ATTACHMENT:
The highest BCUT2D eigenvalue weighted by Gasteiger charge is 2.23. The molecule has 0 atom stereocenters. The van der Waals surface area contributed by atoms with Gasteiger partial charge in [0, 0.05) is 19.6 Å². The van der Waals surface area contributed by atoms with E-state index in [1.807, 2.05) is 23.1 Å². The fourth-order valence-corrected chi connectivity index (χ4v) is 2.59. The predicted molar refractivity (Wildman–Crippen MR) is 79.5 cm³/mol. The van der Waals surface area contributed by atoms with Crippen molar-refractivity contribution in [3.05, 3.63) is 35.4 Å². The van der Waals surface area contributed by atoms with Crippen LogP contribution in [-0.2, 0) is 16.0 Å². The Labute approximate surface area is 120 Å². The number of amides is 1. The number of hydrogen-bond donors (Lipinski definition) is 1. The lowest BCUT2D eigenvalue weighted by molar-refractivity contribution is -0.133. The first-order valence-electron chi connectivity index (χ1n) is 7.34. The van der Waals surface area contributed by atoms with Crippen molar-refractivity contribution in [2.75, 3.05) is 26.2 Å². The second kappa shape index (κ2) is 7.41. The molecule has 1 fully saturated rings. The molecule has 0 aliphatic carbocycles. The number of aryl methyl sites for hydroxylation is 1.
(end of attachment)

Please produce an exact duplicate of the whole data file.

The highest BCUT2D eigenvalue weighted by Gasteiger charge is 2.23. The molecule has 0 atom stereocenters. The van der Waals surface area contributed by atoms with Gasteiger partial charge in [0, 0.05) is 19.6 Å². The van der Waals surface area contributed by atoms with E-state index in [1.807, 2.05) is 23.1 Å². The fourth-order valence-corrected chi connectivity index (χ4v) is 2.59. The predicted molar refractivity (Wildman–Crippen MR) is 79.5 cm³/mol. The van der Waals surface area contributed by atoms with Crippen molar-refractivity contribution in [3.05, 3.63) is 35.4 Å². The van der Waals surface area contributed by atoms with Crippen LogP contribution in [-0.2, 0) is 16.0 Å². The Labute approximate surface area is 120 Å². The number of amides is 1. The number of hydrogen-bond donors (Lipinski definition) is 1. The lowest BCUT2D eigenvalue weighted by molar-refractivity contribution is -0.133. The first-order valence-electron chi connectivity index (χ1n) is 7.34. The van der Waals surface area contributed by atoms with Crippen molar-refractivity contribution in [2.75, 3.05) is 26.2 Å². The second kappa shape index (κ2) is 7.41. The molecule has 1 fully saturated rings. The molecule has 0 aliphatic carbocycles. The number of aryl methyl sites for hydroxylation is 1.